asteroid Ida was imaged by the Galileo spacecraft on August 28th 1993,
approaching within 2400km of the surface. The object measures around 56
x 24 x 21 kilometres, and makes one rotation in just 4.5 hours. The
heavily cratered surface is clearly visible. The most interesting
feature of this asteroid is that it has a moon, called Dactyl, the first satellite of an asteroid ever discovered.
The satellite Dactyl (courtesy of LANL).
satellite measures around 1.2 x 1.4 x 1.6 km across, and is made of the
same material as the main asteroid. Perhaps it was created when Ida was
hit by another object, with pieces being broken off - or perhaps both
Ida and Dactyl are just fragments of a larger body shattered by a
collision long ago.
Radar map of Toutatis, courtesy of LANL.
was discovered in 1989, and its orbit takes the minor planet from the
main asteroid belt, to within the Earth's orbit - so it is called an
Earth-orbit-crossing asteroid. In December of 1992, it passed within 4
million km of the Earth, and at this time radar images like the one
above, were made using powerful transmitters in the Californian Mojave
desert. These images show craters in the surface; two in particular are
4 and 2.5 km wide. The asteroid has a very peculiar shape, and is also
"tumbling" in space. This indicates that at some time, the asteroid was
subject to very severe collisions. (Most asteroids rotate on a single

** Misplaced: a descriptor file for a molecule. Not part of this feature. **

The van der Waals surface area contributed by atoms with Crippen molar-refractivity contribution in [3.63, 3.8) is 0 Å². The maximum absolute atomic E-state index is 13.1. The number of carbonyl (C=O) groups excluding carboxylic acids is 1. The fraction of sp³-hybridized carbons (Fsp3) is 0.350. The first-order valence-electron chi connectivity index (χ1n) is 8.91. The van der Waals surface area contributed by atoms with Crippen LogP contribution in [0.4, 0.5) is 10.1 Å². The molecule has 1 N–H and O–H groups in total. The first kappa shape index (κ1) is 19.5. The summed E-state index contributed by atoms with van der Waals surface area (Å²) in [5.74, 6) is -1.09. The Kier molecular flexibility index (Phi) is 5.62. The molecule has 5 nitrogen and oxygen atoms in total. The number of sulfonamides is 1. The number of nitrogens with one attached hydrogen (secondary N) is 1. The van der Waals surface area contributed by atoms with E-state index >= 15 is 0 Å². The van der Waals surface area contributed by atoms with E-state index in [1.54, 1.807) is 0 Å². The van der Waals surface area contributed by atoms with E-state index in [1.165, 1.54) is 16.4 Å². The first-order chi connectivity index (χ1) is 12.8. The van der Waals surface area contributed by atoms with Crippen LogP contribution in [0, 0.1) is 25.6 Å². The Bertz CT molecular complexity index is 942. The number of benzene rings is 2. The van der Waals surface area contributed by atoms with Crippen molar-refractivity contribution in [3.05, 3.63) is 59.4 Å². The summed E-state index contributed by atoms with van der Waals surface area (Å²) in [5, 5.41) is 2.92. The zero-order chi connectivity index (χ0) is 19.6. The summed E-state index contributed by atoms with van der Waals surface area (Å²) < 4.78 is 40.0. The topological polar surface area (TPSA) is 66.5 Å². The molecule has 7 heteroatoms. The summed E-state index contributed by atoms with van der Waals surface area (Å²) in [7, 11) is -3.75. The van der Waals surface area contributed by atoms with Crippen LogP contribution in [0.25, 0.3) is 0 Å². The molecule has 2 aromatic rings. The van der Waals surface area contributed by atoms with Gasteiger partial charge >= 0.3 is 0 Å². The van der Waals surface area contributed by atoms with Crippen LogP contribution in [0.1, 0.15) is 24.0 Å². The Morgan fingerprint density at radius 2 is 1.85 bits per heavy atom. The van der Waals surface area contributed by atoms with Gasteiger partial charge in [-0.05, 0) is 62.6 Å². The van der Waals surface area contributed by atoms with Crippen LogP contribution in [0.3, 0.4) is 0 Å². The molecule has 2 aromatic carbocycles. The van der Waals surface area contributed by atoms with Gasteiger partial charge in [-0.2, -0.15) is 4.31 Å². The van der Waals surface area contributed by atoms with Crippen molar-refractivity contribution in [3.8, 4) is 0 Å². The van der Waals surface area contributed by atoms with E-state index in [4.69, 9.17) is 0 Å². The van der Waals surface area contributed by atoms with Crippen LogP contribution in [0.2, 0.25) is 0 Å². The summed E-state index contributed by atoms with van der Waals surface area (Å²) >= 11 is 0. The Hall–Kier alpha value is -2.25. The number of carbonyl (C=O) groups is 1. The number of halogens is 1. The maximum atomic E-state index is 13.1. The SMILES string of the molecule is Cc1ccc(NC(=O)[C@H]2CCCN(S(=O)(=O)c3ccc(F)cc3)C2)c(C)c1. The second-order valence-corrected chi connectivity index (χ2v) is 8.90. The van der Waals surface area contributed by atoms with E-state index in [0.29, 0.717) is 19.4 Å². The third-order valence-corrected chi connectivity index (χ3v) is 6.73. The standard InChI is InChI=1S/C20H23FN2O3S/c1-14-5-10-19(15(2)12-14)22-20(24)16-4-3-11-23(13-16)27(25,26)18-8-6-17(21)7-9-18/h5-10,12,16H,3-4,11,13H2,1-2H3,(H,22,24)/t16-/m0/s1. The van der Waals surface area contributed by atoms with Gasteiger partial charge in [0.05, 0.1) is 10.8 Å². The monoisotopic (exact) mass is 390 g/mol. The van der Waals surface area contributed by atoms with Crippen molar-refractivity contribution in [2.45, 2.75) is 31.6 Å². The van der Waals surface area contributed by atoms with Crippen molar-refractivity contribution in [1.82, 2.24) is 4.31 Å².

axis, like the major planets). This peculiar rotation can be seen in
the animation presented here (Courtesy Scott Hudson, Washington State University).
11 views of the approach to Gaspra, courtesy of LANL.
was discovered in 1916, and it became particularly interesting to
scientists when it was found that the Galileo spacecraft, en route to
Jupiter, would pass close by. This event occured on October 29th, 1991
when the spacecraft approached within 1600 km of the object. Craters
are clearly visible, but all are small. The asteroid is believed to be
made of metal-rich material.
image presented here shows the view of Gaspra from Galileo as the
spacecraft drew closer in to the object, and span 5 hours 15 minutes
from first to last image. Since the rotation period of Gaspra is about
7 hours, these images show the asteroid through almost a complete
revolution. Note that a second image of Gaspra is presented at the top
of this page. The colours in the image have been enhanced to show
variations in the brightness of the surface, which is reflecting
sunlight (the Sun is shining from the right). It is believed that the